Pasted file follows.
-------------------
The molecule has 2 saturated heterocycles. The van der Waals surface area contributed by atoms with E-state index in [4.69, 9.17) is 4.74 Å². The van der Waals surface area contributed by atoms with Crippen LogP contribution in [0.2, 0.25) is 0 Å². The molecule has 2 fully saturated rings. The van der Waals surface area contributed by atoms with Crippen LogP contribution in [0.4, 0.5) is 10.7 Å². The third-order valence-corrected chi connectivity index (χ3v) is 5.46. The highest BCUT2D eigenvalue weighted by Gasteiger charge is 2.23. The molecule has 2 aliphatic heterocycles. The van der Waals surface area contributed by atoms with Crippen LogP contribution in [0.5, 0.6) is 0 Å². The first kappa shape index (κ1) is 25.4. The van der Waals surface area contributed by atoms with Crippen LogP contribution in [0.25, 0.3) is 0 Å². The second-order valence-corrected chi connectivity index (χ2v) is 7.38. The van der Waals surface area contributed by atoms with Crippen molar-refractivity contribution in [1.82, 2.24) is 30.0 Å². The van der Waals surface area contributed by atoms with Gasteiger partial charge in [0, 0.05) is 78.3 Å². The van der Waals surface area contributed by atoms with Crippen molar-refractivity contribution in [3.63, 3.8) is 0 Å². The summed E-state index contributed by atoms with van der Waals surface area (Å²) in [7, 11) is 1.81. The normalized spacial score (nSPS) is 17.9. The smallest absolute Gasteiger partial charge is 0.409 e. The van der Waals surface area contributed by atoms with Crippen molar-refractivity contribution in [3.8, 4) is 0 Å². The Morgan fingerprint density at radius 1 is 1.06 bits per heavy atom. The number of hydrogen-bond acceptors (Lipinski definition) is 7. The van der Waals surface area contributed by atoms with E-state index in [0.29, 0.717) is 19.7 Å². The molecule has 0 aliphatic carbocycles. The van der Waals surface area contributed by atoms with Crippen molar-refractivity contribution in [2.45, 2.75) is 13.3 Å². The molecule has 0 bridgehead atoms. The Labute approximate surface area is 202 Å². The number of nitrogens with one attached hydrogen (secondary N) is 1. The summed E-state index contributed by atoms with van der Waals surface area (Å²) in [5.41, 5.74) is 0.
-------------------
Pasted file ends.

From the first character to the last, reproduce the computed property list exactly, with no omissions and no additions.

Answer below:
The molecule has 2 saturated heterocycles. The van der Waals surface area contributed by atoms with E-state index in [4.69, 9.17) is 4.74 Å². The van der Waals surface area contributed by atoms with Crippen LogP contribution in [0.2, 0.25) is 0 Å². The molecule has 2 fully saturated rings. The van der Waals surface area contributed by atoms with Crippen LogP contribution in [0.4, 0.5) is 10.7 Å². The third-order valence-corrected chi connectivity index (χ3v) is 5.46. The highest BCUT2D eigenvalue weighted by Gasteiger charge is 2.23. The molecule has 2 aliphatic heterocycles. The van der Waals surface area contributed by atoms with Crippen LogP contribution in [0.5, 0.6) is 0 Å². The first kappa shape index (κ1) is 25.4. The van der Waals surface area contributed by atoms with Crippen LogP contribution in [0.25, 0.3) is 0 Å². The second-order valence-corrected chi connectivity index (χ2v) is 7.38. The van der Waals surface area contributed by atoms with Crippen molar-refractivity contribution in [1.82, 2.24) is 30.0 Å². The van der Waals surface area contributed by atoms with Gasteiger partial charge in [0, 0.05) is 78.3 Å². The van der Waals surface area contributed by atoms with Crippen molar-refractivity contribution in [3.63, 3.8) is 0 Å². The summed E-state index contributed by atoms with van der Waals surface area (Å²) in [7, 11) is 1.81. The normalized spacial score (nSPS) is 17.9. The smallest absolute Gasteiger partial charge is 0.409 e. The van der Waals surface area contributed by atoms with Crippen molar-refractivity contribution in [3.8, 4) is 0 Å². The Morgan fingerprint density at radius 1 is 1.06 bits per heavy atom. The number of hydrogen-bond acceptors (Lipinski definition) is 7. The van der Waals surface area contributed by atoms with E-state index in [0.29, 0.717) is 19.7 Å². The molecule has 0 aliphatic carbocycles. The van der Waals surface area contributed by atoms with Crippen molar-refractivity contribution in [2.45, 2.75) is 13.3 Å². The molecule has 0 bridgehead atoms. The Labute approximate surface area is 202 Å². The number of nitrogens with one attached hydrogen (secondary N) is 1. The summed E-state index contributed by atoms with van der Waals surface area (Å²) in [5.41, 5.74) is 0.